The list of devious innovations that came from MD1’s workshops is substantial. Some were not offensive weapons per se; Clarke invented the “Great Eastern Ramp,” a bridging tool attached to a tank that used rockets to shoot ramps over obstacles. But almost everything that came from MD1 was designed to blow up, or to trigger something to blow up. The time pencil was a self-contained timer and detonator for larger charges, using either the action of acid on metal or the deformation of a lead alloy under spring tension as the delay mechanism. A time pencil was used in the plot to assassinate Hitler in 1944; it operated as expected, but Hitler was shielded from the brunt of the explosion and survived.

Pencil fuse based on MD1’s design. The green cupric chloride dissolved a wire holding back the spring. Source: Nordisk Våbenforum

The lethal hacks from the fertile minds of Ministry of Defence 1 became products that were manufactured in the millions, and the lives taken by their explosions are probably uncountable. The grim playthings from Churchill’s Toy Shop and its equivalents on all sides of the war were engineering solutions to the awful problems presented by total war. Our hope is that now and in the future we can unlock the kinds of research and development leaps shown during these times to solve the world’s problems without having armed conflict as the motivation.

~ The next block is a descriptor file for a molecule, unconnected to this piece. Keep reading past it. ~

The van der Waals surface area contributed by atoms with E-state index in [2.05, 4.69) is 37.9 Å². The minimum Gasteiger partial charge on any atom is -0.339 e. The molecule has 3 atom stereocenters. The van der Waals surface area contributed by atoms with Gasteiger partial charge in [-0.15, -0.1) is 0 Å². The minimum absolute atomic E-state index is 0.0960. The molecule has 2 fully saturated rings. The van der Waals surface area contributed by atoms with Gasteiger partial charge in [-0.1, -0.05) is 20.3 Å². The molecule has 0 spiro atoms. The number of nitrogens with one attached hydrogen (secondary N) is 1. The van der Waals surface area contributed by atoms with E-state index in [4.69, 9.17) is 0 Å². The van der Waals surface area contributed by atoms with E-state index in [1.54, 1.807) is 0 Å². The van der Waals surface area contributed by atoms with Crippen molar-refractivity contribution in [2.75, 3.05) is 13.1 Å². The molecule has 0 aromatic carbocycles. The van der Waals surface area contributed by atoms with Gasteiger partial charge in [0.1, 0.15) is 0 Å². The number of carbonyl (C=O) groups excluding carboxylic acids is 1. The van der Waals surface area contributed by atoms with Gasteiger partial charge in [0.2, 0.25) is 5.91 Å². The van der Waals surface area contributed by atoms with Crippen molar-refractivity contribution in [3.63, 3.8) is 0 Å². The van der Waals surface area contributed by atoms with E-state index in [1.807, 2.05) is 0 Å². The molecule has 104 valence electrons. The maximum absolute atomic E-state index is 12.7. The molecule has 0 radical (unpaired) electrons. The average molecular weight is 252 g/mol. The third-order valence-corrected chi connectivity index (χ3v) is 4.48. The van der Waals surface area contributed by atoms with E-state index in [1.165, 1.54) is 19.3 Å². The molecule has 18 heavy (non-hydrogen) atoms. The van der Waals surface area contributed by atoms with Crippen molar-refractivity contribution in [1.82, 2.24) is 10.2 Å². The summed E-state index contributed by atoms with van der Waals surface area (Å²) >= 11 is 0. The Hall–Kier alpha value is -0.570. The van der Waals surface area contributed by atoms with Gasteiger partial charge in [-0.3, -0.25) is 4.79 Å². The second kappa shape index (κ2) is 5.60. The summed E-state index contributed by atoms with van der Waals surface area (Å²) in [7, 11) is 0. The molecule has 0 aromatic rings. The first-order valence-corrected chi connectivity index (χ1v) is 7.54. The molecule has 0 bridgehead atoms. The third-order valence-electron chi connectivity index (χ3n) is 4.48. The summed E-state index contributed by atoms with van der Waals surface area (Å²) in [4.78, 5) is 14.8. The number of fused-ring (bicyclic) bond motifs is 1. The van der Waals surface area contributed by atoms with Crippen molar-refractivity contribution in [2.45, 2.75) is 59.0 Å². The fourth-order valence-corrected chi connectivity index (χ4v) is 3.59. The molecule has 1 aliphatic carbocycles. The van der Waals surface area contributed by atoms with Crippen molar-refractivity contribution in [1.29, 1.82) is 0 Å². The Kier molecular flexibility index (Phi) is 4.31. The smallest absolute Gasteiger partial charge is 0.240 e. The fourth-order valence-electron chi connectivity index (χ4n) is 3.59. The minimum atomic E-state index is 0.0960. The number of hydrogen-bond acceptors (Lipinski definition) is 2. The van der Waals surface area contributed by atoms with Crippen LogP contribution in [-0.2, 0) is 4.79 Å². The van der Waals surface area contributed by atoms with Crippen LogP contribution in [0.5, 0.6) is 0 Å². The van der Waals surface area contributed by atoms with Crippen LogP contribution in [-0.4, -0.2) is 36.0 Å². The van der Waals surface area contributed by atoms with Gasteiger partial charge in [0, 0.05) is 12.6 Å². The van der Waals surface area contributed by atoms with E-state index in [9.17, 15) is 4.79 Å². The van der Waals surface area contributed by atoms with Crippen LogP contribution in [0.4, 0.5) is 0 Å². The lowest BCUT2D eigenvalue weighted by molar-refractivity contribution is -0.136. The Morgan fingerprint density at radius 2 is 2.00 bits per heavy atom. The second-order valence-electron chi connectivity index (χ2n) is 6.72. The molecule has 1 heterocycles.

45 thoughts on “Hacking When It Counts: Churchill’s Toy Shop

  1. I would argue that war does not stimulate creativity any more than any other problem. It may seem like it does because of the cost-plus resources at play, and the ability for, as the article notes, governments to control individuals in more direct ways.

      1. This is absolutely true. Just look at what happened when the Soviet Union fell. Complete grind to a halt.

        We have lots of lofty, rose-tinted explanations of our actions in that time, but we must realize that we basically did it all to rub it in someone else’s face. To prove we were better and they were inferior. Out of fear that they would do it first.

        1. Friendly rivalry in small scale can be just as motivating. I don’t have to hate the other team. It’s just that when the leading contender can lounge around on its laurels because he hasn’t seen any competition in ages, you get Tortoise and the Hare. And we all know who wins that race.

        2. Indeed.

          The entire American space program was initially driven by their obsession with beating the Soviets. An obsession made worse by the fact that the Soviet’s did do it first in many areas. First satellite. First man in low earth orbit. First spy satellite :)

          Add in all the other things like first nuclear powered submarine, etc…

        3. I’m not sure, I think that non-confrontational people could also use the unspecified tension in the air to get things started and funded without ever really being interested in showing off to the (perceived) enemy.